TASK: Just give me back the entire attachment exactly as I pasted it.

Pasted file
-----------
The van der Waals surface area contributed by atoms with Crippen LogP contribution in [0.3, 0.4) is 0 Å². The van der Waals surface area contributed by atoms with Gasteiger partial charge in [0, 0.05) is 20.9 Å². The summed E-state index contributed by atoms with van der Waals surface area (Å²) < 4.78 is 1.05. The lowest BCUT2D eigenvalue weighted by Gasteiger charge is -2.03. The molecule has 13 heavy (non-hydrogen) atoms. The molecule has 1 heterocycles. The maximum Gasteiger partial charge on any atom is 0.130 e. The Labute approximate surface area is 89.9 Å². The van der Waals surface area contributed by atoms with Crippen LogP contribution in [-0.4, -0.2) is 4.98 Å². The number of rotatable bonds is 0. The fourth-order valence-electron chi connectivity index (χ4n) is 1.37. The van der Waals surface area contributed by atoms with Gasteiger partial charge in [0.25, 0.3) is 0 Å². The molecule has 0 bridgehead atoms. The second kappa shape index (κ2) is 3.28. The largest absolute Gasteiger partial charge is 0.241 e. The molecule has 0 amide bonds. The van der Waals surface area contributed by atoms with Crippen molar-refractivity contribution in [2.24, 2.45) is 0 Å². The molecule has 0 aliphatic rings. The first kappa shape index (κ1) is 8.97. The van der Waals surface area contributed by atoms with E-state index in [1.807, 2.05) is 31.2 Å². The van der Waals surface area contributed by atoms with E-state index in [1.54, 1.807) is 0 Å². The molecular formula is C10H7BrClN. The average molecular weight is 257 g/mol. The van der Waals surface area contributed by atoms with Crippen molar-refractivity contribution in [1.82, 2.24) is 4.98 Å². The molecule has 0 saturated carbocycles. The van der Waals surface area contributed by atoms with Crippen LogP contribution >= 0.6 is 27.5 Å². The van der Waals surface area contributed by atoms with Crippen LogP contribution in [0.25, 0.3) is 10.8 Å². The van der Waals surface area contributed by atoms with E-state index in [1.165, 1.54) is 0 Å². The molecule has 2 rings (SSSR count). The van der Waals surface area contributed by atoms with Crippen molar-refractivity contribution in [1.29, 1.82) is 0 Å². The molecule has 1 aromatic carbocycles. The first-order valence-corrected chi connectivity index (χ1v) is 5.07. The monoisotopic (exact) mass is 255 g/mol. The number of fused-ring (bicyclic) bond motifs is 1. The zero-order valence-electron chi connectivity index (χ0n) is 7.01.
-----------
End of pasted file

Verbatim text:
The van der Waals surface area contributed by atoms with Crippen LogP contribution in [0.3, 0.4) is 0 Å². The van der Waals surface area contributed by atoms with Gasteiger partial charge in [0, 0.05) is 20.9 Å². The summed E-state index contributed by atoms with van der Waals surface area (Å²) < 4.78 is 1.05. The lowest BCUT2D eigenvalue weighted by Gasteiger charge is -2.03. The molecule has 13 heavy (non-hydrogen) atoms. The molecule has 1 heterocycles. The maximum Gasteiger partial charge on any atom is 0.130 e. The Labute approximate surface area is 89.9 Å². The van der Waals surface area contributed by atoms with Crippen LogP contribution in [-0.4, -0.2) is 4.98 Å². The number of rotatable bonds is 0. The fourth-order valence-electron chi connectivity index (χ4n) is 1.37. The van der Waals surface area contributed by atoms with Gasteiger partial charge in [0.25, 0.3) is 0 Å². The molecule has 0 bridgehead atoms. The second kappa shape index (κ2) is 3.28. The largest absolute Gasteiger partial charge is 0.241 e. The molecule has 0 amide bonds. The van der Waals surface area contributed by atoms with Crippen molar-refractivity contribution in [2.24, 2.45) is 0 Å². The molecule has 0 aliphatic rings. The first kappa shape index (κ1) is 8.97. The van der Waals surface area contributed by atoms with E-state index in [1.807, 2.05) is 31.2 Å². The van der Waals surface area contributed by atoms with E-state index in [1.54, 1.807) is 0 Å². The molecular formula is C10H7BrClN. The average molecular weight is 257 g/mol. The van der Waals surface area contributed by atoms with Crippen molar-refractivity contribution in [1.82, 2.24) is 4.98 Å². The molecule has 0 saturated carbocycles. The van der Waals surface area contributed by atoms with Crippen LogP contribution >= 0.6 is 27.5 Å². The van der Waals surface area contributed by atoms with Crippen LogP contribution in [0.25, 0.3) is 10.8 Å². The van der Waals surface area contributed by atoms with E-state index in [1.165, 1.54) is 0 Å². The molecule has 2 rings (SSSR count). The van der Waals surface area contributed by atoms with Crippen molar-refractivity contribution in [1.29, 1.82) is 0 Å². The molecule has 1 aromatic carbocycles. The first-order valence-corrected chi connectivity index (χ1v) is 5.07. The monoisotopic (exact) mass is 255 g/mol. The number of fused-ring (bicyclic) bond motifs is 1. The zero-order valence-electron chi connectivity index (χ0n) is 7.01.